By Dr. Mercola Flax is a food that many may say wasn’t on their shopping list 10 years ago, but because of the healthy benefits it offers, this small oilseed has escalated in the American consciousness. Flaxseeds are much more common in other parts of the world. Cultivated in Babylon as early as 3,000 B.C., Linum usitatissimum (flax) was used to weave strong linen cloth and was ground to add to breads, muffins and cookies. Containing 42 percent fat, 29 percent carbohydrates and 18 percent protein,1 today flaxseeds are acknowledged as a bona fide superfood, primarily due to three key elements: Fiber Omega-3 fats Lignans These and other compounds found in flaxseed are associated with benefits throughout your whole body. Flaxseeds contain more polyphenols than vegetables like olives and fruits like blueberries,2 relating to improved digestion and a lower risk of serious diseases such as type 2 diabetes,3 heart disease and cancer. Being either brown or yellow, flaxseeds are available whol
http://articles.mercola.com/sites/articles/archive/2017/02/25/how-to-know-when-flaxseed-is-rancid.aspx

Avoid Food and Supplements With This Common Filler


By Dr. Mercola Nothing more than a filler, without nutrient value or necessity in your products, titanium dioxide is used simply to whiten products from paint to sunscreen and food products. When used in food products it is known as E171; when in other products as PW6 or CI 7781.1 Although it is an inorganic compound, titanium dioxide carries significant risk when inhaled, ingested or absorbed.2 Millions of tons of titanium dioxide are produced each year. The compound naturally reflects ultraviolet (UV) light, which is why it is often added to sunscreen. While most of the product is used to pigment paint, it is also added to pharmaceutical drugs, toothpaste, paper and foods. The full extent of the compound’s impact on health is still under investigation, even though you can find it in many of the products you may use each day. Topical use has resulted in allergic reactions, some of which may be serious.3 However, while some reactions are still under investigation, recent research has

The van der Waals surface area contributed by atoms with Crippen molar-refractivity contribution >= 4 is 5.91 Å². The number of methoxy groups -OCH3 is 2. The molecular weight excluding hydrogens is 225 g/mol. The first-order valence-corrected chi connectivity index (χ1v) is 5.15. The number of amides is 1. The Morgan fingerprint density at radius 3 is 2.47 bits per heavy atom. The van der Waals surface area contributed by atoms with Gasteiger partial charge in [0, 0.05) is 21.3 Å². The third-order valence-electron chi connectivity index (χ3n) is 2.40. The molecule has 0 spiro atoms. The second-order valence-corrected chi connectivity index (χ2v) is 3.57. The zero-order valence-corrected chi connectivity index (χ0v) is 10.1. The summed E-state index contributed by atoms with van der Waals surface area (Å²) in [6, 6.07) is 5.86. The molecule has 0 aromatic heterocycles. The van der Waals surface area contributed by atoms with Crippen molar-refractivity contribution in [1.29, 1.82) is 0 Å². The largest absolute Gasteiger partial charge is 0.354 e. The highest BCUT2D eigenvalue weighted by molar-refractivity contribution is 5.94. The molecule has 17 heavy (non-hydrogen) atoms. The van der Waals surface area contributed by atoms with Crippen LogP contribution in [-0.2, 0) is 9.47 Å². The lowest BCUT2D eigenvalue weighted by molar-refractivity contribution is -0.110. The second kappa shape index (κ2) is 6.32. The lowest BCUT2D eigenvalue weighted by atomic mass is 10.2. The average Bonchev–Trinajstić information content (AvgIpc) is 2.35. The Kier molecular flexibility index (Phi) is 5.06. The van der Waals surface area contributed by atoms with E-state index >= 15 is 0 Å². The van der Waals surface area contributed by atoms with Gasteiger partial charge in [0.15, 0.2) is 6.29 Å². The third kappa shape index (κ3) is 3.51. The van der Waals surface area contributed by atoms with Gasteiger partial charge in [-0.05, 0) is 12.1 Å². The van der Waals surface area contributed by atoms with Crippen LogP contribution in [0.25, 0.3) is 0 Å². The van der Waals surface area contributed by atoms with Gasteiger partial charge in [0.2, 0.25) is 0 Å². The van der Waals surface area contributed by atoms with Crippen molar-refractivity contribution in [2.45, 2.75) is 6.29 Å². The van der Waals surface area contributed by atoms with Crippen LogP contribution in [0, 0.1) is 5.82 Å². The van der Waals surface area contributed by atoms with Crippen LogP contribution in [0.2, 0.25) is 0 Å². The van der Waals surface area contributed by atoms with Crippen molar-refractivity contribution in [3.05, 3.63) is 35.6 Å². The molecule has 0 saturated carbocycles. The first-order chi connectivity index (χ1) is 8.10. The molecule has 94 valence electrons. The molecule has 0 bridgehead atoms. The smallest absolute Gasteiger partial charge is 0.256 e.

http://articles.mercola.com/sites/articles/archive/2017/02/22/avoid-food-supplements-with-titanium-dioxide.aspx

How Clothes Are Polluting the Food Supply


By Dr. Mercola Every day, each and every one of us contribute to the ongoing destruction of the environment simply by participating in modern society. Not only do people inappropriately dispose of drugs by flushing them down the toilet, the cleaning and personal care products we use and the clothes we wear and wash on a daily basis also contribute to the environmental pollution. Indeed, the environmental impacts of our clothing choices are shocking, as studies assessing toxic effects of various fabric treatments (such as dyes,
http://articles.mercola.com/sites/articles/archive/2017/02/21/clothes-microfiber-polluting-food-supply.aspx

Fumigants and Fast Food Packaging Are a Source of Toxic Fluoride


By Dr. Mercola One of the most common sources of fluoride exposure for Americans is their tap water, as many municipalities still fluoridate their water. But did you know your FOOD may also expose you to fluoride on a regular basis? Not only are certain pesticides fluoridated, such as cryolite,1 food processors may also use sulfuryl fluoride as a direct fumigant on certain foods, and for preventing pests in closed storage structures. Fast food wrappers are yet another source of fluoride, scientists warn. Pesticides and Fumigants May Turn Food Into Source of Fluoride Sulfuryl fluoride, a commonly used fumigant, breaks down to fluoride after application.2 As noted by Fluoridealert.org:3 “Unlike virtually every other western country, the EPA [Environmental Protection Agency] does not require that food processors remove food prior to the fumigation. As a result, any food that is being stored in the facility during a structural fumigation will be contaminated with fluoride.” According to E
http://articles.mercola.com/sites/articles/archive/2017/02/15/toxic-fluoride-sources.aspx